According to the Department of Justice:
• Young women between the ages of 16 and 24 experience the highest rate of intimate partner violence, almost triple the national average
• 57% say dating violence is difficult to identify
• 58% say they don’t know how to help someone who’s experiencing it
• 51% of college males admit perpetrating one or more sexual assault incidents during college
• The National Intimate Partner Violence and Sexual Violence Survey (NISVS), reported that 9.5 percent of Black women had been stalked and 41.2 percent of Black women had been physically abused by a partner during their lifetime.
The statistics above show us that a significant numbers of people are severely impacted by the intimate partner violence. But we don’t need statistics to tell us that. We see it on the news, in our homes and college campuses.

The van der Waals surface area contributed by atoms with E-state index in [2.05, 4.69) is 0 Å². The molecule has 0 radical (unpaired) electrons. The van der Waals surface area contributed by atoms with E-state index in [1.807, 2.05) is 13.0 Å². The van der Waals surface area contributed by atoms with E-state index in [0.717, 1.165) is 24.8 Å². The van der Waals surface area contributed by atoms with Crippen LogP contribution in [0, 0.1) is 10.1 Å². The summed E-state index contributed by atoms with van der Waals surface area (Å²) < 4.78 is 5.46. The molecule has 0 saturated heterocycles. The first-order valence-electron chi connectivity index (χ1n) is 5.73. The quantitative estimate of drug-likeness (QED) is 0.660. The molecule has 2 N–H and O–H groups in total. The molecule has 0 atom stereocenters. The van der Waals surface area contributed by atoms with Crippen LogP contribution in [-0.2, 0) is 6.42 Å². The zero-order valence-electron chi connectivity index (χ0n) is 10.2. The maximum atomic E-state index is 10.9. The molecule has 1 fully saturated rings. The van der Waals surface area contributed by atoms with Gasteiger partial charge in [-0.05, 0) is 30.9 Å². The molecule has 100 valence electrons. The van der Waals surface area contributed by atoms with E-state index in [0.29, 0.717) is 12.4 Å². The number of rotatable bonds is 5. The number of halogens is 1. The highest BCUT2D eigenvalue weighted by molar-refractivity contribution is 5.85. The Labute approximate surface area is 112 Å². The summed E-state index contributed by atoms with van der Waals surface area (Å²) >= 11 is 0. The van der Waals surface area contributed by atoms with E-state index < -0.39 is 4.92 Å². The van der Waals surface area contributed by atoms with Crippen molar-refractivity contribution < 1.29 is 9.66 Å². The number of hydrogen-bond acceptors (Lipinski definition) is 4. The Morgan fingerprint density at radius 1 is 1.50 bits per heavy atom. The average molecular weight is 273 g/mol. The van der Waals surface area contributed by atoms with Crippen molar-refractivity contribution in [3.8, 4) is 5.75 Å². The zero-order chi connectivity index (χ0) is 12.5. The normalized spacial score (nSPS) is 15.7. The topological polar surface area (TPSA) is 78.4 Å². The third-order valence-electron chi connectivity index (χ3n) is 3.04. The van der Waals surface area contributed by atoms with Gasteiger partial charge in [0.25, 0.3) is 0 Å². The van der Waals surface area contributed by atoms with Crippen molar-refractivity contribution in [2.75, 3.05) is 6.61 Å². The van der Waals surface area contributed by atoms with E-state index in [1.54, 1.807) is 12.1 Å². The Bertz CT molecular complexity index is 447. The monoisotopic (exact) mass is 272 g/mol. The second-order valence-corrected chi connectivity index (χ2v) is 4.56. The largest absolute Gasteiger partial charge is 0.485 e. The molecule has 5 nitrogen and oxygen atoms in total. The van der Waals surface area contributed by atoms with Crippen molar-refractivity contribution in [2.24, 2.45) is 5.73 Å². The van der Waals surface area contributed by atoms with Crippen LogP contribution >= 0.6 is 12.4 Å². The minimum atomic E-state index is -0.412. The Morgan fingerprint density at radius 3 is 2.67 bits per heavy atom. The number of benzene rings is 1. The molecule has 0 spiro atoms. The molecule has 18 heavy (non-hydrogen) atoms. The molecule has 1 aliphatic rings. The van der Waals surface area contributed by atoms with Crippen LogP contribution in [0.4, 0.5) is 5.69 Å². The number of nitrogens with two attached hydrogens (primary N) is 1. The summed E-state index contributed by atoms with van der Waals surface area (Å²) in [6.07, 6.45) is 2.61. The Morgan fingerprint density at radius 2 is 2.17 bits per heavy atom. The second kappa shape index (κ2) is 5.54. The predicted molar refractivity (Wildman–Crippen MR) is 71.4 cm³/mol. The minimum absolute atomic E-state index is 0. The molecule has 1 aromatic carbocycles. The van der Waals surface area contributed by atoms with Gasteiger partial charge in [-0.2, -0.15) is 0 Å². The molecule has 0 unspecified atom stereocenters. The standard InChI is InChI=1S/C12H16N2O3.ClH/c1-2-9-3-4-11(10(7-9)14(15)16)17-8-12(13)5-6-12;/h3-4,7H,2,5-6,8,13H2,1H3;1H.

*Why Do They Stay? Survivors stay in abusive relationships for lots of reasons. Many stay because of love, fear, economic instability, a lack of understanding and support from peers, family members and society and a host of other reasons.
Like many young women, Zoë Flowers found herself in a dangerous relationship. She ended the relationship but the experience motivated her to challenge rape culture and become a catalyst for change. And she discovered that magic happened when she started sharing her struggles and the journey to self-love. From Ashes to Angel’s Dust: A Journey Through Womanhood is an intensely personal look at intimate partner violence and the road to healing From Ashes to Angel’s Dust: A Journey Through Womanhood provides readers with insight into the historical and current societal factors that support gender based violence and National Domestic Violence Resources. The book also illustrates the unique barriers to safety faced by survivors of color and highlights strategies for safety planning, healing and prevention.
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